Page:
A recent article in the Journal of the American Medical Association found that women with the breast and ovarian cancer-associated genes, BRCA1 or BRCA2, who undergo preventive surgeries are at decreased risk for cancer and have lower mortality rates than women who chose not to undergo surgery. While this may seem obvious, the success rates of women who undergo prophylactic surgery had not previously been studied on such a scale.
Briefly, the study followed 2,500 women who were identified with high risk mutations for either BRCA1 or BRCA2. Almost half of the women chose to undergo either preventive mastectomy or ovarian removal. Over the following 3 years, the women who underwent surgeries had very low rates of cancer. None of the women with mastectomies developed breast cancer. Women who chose preventative ovarian removal developed breast or ovarian cancer at decreased rates compared to the high risk women with no surgery.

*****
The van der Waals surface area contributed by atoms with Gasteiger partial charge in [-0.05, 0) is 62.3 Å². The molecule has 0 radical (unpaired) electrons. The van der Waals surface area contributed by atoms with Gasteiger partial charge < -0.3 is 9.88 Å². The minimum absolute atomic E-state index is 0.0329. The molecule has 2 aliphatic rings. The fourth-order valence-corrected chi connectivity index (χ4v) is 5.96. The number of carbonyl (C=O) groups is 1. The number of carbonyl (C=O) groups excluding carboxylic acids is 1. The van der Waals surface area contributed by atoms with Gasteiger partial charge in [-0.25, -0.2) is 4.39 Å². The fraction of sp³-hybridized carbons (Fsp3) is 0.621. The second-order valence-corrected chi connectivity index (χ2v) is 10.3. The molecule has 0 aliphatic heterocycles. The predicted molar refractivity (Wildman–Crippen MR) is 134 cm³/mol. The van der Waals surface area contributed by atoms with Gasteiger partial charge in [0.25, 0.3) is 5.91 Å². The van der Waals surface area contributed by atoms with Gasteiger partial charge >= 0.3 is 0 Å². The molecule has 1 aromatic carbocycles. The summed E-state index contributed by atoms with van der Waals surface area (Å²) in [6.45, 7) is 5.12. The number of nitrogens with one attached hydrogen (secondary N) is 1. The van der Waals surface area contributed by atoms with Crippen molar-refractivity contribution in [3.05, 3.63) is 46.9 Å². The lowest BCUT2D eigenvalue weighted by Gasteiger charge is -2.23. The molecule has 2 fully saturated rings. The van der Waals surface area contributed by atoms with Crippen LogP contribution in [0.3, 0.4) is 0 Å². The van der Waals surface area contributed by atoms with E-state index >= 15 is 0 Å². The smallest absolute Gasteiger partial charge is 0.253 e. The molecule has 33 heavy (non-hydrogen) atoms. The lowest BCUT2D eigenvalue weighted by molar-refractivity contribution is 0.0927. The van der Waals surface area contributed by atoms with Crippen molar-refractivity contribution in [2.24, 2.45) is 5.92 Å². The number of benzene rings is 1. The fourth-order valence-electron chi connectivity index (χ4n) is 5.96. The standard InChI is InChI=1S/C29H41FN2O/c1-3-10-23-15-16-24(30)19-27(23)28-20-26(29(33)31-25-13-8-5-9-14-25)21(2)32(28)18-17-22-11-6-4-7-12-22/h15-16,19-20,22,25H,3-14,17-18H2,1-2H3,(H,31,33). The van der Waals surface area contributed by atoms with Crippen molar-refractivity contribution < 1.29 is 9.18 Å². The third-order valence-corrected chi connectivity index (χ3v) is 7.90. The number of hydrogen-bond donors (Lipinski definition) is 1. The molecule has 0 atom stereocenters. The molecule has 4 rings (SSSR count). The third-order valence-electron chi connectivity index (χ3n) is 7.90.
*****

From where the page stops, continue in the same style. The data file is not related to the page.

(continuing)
In an associated article, the editors at JAMA commented on the significance of the study and suggest that, from this data, women may consider removing their ovaries-after they complete childbearing. We, at the Oncofertility Consortium, wish the editors had discussed that ovarian removal is also an option for women prior to childbearing. Young women can reduce their risk for cancer and preserve their fertility simultaneously with ovarian tissue cryopreservation. High risk women can find out if this is an option for them by calling the FERTLINE (866-708-FERT) and learn from other women with similar experiences by contacting Bright Pink. For further information on these articles read the Science Life blog.